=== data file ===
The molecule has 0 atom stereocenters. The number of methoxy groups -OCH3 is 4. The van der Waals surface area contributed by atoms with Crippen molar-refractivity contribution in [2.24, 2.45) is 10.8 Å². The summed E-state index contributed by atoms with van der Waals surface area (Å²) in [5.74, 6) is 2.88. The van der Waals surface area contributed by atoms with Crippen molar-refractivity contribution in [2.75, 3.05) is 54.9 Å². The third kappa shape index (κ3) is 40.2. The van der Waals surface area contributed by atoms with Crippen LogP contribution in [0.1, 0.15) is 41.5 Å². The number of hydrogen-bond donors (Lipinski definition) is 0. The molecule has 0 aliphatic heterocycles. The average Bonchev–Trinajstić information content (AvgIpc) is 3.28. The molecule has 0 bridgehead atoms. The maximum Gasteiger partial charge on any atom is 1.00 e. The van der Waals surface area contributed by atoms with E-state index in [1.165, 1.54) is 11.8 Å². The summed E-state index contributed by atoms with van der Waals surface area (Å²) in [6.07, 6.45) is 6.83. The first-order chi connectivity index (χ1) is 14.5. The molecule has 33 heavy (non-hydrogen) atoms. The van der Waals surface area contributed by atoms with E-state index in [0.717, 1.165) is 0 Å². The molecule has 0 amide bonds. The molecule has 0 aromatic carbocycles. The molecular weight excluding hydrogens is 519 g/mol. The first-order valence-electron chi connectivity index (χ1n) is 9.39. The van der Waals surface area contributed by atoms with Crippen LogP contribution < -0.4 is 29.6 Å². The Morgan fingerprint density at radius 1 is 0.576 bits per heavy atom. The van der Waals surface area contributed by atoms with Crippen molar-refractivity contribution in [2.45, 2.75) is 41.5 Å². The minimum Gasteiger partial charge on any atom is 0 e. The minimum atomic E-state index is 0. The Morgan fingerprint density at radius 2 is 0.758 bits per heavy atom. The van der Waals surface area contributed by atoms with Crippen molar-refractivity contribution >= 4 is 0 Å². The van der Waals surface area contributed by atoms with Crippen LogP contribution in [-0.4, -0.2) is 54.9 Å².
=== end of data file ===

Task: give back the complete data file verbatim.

The molecule has 0 atom stereocenters. The number of methoxy groups -OCH3 is 4. The van der Waals surface area contributed by atoms with Crippen molar-refractivity contribution in [2.24, 2.45) is 10.8 Å². The summed E-state index contributed by atoms with van der Waals surface area (Å²) in [5.74, 6) is 2.88. The van der Waals surface area contributed by atoms with Crippen molar-refractivity contribution in [2.75, 3.05) is 54.9 Å². The third kappa shape index (κ3) is 40.2. The van der Waals surface area contributed by atoms with Crippen LogP contribution in [0.1, 0.15) is 41.5 Å². The number of hydrogen-bond donors (Lipinski definition) is 0. The molecule has 0 aliphatic heterocycles. The average Bonchev–Trinajstić information content (AvgIpc) is 3.28. The molecule has 0 bridgehead atoms. The maximum Gasteiger partial charge on any atom is 1.00 e. The van der Waals surface area contributed by atoms with E-state index in [1.165, 1.54) is 11.8 Å². The summed E-state index contributed by atoms with van der Waals surface area (Å²) in [6.07, 6.45) is 6.83. The first-order chi connectivity index (χ1) is 14.5. The molecule has 33 heavy (non-hydrogen) atoms. The van der Waals surface area contributed by atoms with E-state index in [0.717, 1.165) is 0 Å². The molecule has 0 amide bonds. The molecule has 0 aromatic carbocycles. The molecular weight excluding hydrogens is 519 g/mol. The first-order valence-electron chi connectivity index (χ1n) is 9.39. The van der Waals surface area contributed by atoms with Crippen LogP contribution < -0.4 is 29.6 Å². The Morgan fingerprint density at radius 1 is 0.576 bits per heavy atom. The van der Waals surface area contributed by atoms with Crippen molar-refractivity contribution in [2.45, 2.75) is 41.5 Å². The minimum Gasteiger partial charge on any atom is 0 e. The minimum atomic E-state index is 0. The Morgan fingerprint density at radius 2 is 0.758 bits per heavy atom. The van der Waals surface area contributed by atoms with Crippen molar-refractivity contribution >= 4 is 0 Å². The van der Waals surface area contributed by atoms with Crippen LogP contribution in [-0.4, -0.2) is 54.9 Å².